“Michelle, ma belle”, sings Paul McCartney, “these are words that go together well.” Until recently, few people would have said the same of the terms “happiness” and “public policy”? But while these words may indeed lack the poetic elegance of the Beatles classic, it is our conviction that they will be inextricably linked in the future. Opponents of the idea to foster happiness through public policy still argue that our current measure of national well-being, Gross Domestic Product, ought to be replaced not by a “happiness index which would have no practical use in public policy“ (the Conservative chairman of the new German national commission on “Growth, Wealth, Quality of Life”, Georg Nuesslein, in DIE WELT on 26.09.2011). Instead, it is proposed that long-term economic growth should remain the central objective. Our view is different. In fact, our own efforts in the UK on “Measuring National Well-Being”, in which we are taking advisory roles, form part of a growing international movement.
The author of the American Declaration of Independence, Thomas Jefferson put it exactly right: “The care of human life and happiness is the only legitimate object of good government”. Economic growth, decent jobs, accessible health care, good education etc. are only means to an end: people’s happiness. Politicians, academics and statisticians should therefore measure well-being directly, analyze its key drivers and make them the central aim of public policy, instead of theorizing about what could be the things that matter to people. Advancements in the new science of happiness mean that we can now measure people’s life satisfaction and happiness in a valid and reliable manner.
This is why in the UK, in an initiative led by the National Statistician upon invitation by the Prime Minister, individual well-being will play a central role in the new indicator system of “National Well-Being” to guide public policymaking in the 21st century. 200,000 Britons will be asked each year about how satisfied they are with their lives, and to what extent they feel that the things they do in their life are worthwhile. Four such questions of individual well-being will be complemented in this indicator system by the main drivers as identified in the research literature. These figures will provide both decision-makers as well as the general public with key information about how we can tackle the most pressing social issues of our time.
The OECD, the most important source for reliable statistical data in the world, is now taking the lead in designing appropriate questions which all member countries could use to measure well-being – just as OECE pioneered the measurement of GDP nearly 60 years ago. The EU has its own programme “GDP and beyond” and in July the UN General Assembly passed a unanimous resolution that governments should take more care of the happiness of their peoples.
More broad-based measurement of well-being could indeed revolutionize policymaking. It would allow us to conduct policy appraisals based on whether interventions have had an actual effect on people’s well-being, which in turn will give us crucial guidance on how to allocate scarce public resources. Furthermore, it is conceivable that the findings from happiness surveys will lead to a revision of well-worn ideological thought patterns both on the left and on the right. Asked whether his political views on, for example, more equality of income and higher taxes might change if the results of the happiness surveys seemed to suggest this, the British Prime Minister replied: “[These surveys] could throw up things that might challenge politicians’ views about equality or taxation but that is all for the good. We should never be frightened of having a debate.”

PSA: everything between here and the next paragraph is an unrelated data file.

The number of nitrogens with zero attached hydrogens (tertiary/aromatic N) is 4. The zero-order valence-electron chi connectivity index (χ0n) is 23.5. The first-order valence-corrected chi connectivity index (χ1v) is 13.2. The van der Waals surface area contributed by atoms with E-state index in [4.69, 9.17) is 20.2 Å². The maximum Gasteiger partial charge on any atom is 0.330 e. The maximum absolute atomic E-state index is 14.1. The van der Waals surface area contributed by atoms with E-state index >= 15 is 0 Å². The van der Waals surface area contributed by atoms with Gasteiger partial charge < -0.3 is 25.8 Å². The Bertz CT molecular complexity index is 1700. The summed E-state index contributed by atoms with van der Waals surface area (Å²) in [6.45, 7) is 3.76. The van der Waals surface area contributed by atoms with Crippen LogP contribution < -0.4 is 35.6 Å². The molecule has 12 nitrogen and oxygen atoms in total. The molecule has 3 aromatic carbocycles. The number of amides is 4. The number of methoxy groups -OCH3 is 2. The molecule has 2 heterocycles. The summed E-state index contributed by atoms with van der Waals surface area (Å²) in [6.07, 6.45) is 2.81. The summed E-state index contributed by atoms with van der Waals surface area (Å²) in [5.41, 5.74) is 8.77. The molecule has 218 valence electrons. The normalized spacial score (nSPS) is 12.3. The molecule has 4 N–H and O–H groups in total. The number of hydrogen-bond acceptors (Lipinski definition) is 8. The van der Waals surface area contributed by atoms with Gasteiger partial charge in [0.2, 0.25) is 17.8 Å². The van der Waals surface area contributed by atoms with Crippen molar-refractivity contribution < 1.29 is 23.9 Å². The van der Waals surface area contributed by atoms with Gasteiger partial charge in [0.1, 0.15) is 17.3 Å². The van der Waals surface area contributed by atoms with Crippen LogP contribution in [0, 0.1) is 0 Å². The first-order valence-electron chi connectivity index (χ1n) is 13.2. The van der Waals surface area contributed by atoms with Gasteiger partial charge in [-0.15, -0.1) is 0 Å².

So Europeans eager to find new ways of welfare measurement do not need to look as far as the tiny Himalayan kingdom of Bhutan with its Gross National Happiness. The French President, for instance, commissioned an expert roundtable of several Nobel Laureates on this issue, the so called Stiglitz-Sen-Fitoussi commission. Their conclusion was that indicators of people’s subjective well-being provide key information and should be measured by statistical offices. And here is what David Cameron said: “We have got to recognise, officially, that economic growth is a means to an end. If your goal in politics is to help make a better life for people – which mine is – […] then you have got to take practical steps to make sure government is properly focused on our quality of life as well as economic growth.”
The aim of such an approach is far from developing indicators that tell people how to live their lives. In fact, the goal is to get away from that, as this is just what GDP with its underlying normative logic does. Nor can it be the aim of government to put pressure on us and force people to be happy, any more than it can force them to be more productive, or to go to university. It is an empirical fact that personal freedom is the most important condition for happiness. Government can only try to create the conditions in which people can flourish in different ways. Measuring people’s well-being is, however, the most efficient way to gauge how good a job it is doing. Because people themselves are the best judges of their own happiness.
An important signal will go out from the various national roundtables on measuring well-being on whether we draw the right lessons from the financial crisis and develop indicator systems that overcome the weaknesses of GDP. We have a historic chance to develop measures of progress which give us meaningful information about people’s real quality of life as a basis for public policy. Why not start by asking people how happy they are?
This contribution is a slightly revised version of an essay published in the German daily newspaper DIE WELT on 21 October 2011 (page 2). http://www.welt.de/print/die_welt/debatte/article13672571/Auch-das-Glueck-zaehlt.html